A Doll’s House

February 2018

A Doll's House | Feburary 8-18, 2018 | Montgomery, AL

A Doll’s House

by Henrik Ibsen
a new version by Frank McGuinness
directed by Caroline Reddick Lawson

Nora, vibrant housewife and mother of three, appears to enjoy living the life of a pampered, indulged child. Nonetheless, she suffers from a crippling dependency on her husband. Nora’s acceptance of the status quo is put under a microscope and the illusions behind her marriage are exposed. Henrik Ibsen’s classic work examines fundamental inequalities surrounding gender roles, power, independence and money. In a time in our society where women still fight for equality and a voice, this classic work illuminates that as women and as humans, our choices are rarely easy and often come at great cost, and makes us examine which choices are worth it.
 CAST

NORA HELMER…..Sarah Adkins
TORVALD HELMER…..John Selden
KRISTINE LINDE…..Mariah Reilly
NILS KROGSTAD…..Michael Buchanan
DR. RANK…..Christopher Crockett
NANNY ANNE-MARIE…..Camilla Armstrong
HELENE THE MAID…..Trinity Ross
CHILDREN…..Margaret Flowers, Jake Jordan, Evolette Gray Mullins


The reviews are out and A Doll’s House is a must see!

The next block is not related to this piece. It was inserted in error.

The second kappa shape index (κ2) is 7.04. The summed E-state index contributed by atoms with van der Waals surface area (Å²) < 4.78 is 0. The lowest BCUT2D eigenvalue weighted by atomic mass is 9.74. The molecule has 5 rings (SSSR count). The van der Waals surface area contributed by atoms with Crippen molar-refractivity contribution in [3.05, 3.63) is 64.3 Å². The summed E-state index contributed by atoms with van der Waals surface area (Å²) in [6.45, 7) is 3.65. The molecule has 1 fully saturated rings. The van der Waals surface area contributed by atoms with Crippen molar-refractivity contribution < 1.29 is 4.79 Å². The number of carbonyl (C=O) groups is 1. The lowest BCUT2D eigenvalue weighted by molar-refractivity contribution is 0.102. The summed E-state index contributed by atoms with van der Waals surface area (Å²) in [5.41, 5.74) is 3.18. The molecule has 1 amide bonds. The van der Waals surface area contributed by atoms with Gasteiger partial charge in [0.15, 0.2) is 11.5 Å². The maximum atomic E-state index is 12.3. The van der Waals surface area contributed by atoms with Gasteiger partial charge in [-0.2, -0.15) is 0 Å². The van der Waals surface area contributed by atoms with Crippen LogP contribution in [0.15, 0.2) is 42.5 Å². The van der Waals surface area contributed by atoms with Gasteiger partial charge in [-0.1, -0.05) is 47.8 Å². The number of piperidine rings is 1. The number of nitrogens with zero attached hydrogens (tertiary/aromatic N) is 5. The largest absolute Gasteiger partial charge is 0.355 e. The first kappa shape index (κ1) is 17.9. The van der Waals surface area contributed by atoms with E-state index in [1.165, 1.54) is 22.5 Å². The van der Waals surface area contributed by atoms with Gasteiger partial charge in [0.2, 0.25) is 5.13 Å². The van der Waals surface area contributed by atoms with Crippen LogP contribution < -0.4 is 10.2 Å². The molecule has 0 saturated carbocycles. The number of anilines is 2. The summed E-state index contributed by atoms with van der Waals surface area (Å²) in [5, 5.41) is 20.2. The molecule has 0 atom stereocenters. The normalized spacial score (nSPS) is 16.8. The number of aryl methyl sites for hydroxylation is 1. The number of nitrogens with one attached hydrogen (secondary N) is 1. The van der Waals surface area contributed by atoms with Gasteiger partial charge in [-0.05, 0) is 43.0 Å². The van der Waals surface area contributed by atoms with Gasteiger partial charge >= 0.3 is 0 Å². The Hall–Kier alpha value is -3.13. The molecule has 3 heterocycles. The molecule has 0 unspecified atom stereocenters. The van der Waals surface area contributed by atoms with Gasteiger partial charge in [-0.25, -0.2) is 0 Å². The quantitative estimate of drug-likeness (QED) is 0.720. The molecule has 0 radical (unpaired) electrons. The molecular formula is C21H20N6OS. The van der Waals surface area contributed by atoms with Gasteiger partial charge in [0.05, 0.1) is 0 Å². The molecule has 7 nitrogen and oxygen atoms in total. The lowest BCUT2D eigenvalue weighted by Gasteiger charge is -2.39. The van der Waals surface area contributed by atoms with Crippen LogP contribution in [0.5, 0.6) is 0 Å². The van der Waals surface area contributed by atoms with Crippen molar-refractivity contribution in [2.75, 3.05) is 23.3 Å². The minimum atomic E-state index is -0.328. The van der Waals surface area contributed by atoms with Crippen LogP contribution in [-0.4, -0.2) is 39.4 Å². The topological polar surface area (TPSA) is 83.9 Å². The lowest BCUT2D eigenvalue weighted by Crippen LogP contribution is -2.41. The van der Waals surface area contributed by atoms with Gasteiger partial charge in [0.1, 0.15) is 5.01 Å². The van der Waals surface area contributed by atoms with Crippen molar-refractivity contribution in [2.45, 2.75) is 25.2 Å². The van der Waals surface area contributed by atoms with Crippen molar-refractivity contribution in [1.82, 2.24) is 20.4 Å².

“…A Doll’s House premiered in 1879, the year Edison first ignited a light bulb, the year Einstein was born. If you think of all the ways the world has changed since that time, it’s amazing that a work of art could persist and remain so popular in our vastly different society. What could a play of this vintage teach us today? Plenty, as it turns out.”
Midtown Montgomery Living

“The risk Nora takes at the end of the play — a watershed moment on how women were portrayed on stage — shocked a patriarchal society who expected the stage to reinforce their standards. Fast forward to 2018 and the power of #MeToo and #TimesUp, and Nora’s heartbreakingly courageous decision reflects an understanding that sexual harassment comes in various guises and that there is still a lot to be done to galvanize gender equality.”
Theatre Montgomery

“‘It’s really the story of the unraveling of a marriage,’ said director Caroline Reddick Lawson. ‘It starts out with what seems to be a doll house perfect marriage. Two attractive young people married to each other. They have thee beautiful children. He’s just gotten a promotion to be a bank manager. Everything is happy. It’s Christmas Eve day. But then we start to see the cracks and the plot thickens. There’s everything from secrets that are revealed, blackmail, old friends who arise out of the blue.’”
Montgomery Advertiser

An interview with director Caroline Reddick Lawson: